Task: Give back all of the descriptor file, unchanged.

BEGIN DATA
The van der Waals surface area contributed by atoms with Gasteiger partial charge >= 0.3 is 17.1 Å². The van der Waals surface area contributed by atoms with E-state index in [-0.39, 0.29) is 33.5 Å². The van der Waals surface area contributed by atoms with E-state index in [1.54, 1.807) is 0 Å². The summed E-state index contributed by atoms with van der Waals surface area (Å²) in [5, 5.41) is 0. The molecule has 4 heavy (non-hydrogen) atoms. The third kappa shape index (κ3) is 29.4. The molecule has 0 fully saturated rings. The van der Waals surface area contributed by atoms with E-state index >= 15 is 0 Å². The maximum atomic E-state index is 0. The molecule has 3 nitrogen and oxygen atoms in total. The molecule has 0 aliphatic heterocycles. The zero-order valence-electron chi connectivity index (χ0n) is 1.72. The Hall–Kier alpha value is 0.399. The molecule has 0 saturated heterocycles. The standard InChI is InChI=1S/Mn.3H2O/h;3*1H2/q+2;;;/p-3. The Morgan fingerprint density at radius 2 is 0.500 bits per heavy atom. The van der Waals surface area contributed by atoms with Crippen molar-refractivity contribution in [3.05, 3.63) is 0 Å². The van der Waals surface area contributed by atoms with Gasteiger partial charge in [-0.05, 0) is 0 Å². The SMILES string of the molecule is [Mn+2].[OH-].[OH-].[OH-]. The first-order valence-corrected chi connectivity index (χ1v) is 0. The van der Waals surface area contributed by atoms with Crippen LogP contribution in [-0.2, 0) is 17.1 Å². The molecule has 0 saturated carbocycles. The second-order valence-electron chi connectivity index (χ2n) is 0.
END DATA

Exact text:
The van der Waals surface area contributed by atoms with Gasteiger partial charge >= 0.3 is 17.1 Å². The van der Waals surface area contributed by atoms with E-state index in [-0.39, 0.29) is 33.5 Å². The van der Waals surface area contributed by atoms with E-state index in [1.54, 1.807) is 0 Å². The summed E-state index contributed by atoms with van der Waals surface area (Å²) in [5, 5.41) is 0. The molecule has 4 heavy (non-hydrogen) atoms. The third kappa shape index (κ3) is 29.4. The molecule has 0 fully saturated rings. The van der Waals surface area contributed by atoms with E-state index >= 15 is 0 Å². The maximum atomic E-state index is 0. The molecule has 3 nitrogen and oxygen atoms in total. The molecule has 0 aliphatic heterocycles. The zero-order valence-electron chi connectivity index (χ0n) is 1.72. The Hall–Kier alpha value is 0.399. The molecule has 0 saturated heterocycles. The standard InChI is InChI=1S/Mn.3H2O/h;3*1H2/q+2;;;/p-3. The Morgan fingerprint density at radius 2 is 0.500 bits per heavy atom. The van der Waals surface area contributed by atoms with Crippen molar-refractivity contribution in [3.05, 3.63) is 0 Å². The van der Waals surface area contributed by atoms with Gasteiger partial charge in [-0.05, 0) is 0 Å². The SMILES string of the molecule is [Mn+2].[OH-].[OH-].[OH-]. The first-order valence-corrected chi connectivity index (χ1v) is 0. The van der Waals surface area contributed by atoms with Crippen LogP contribution in [-0.2, 0) is 17.1 Å². The molecule has 0 saturated carbocycles. The second-order valence-electron chi connectivity index (χ2n) is 0.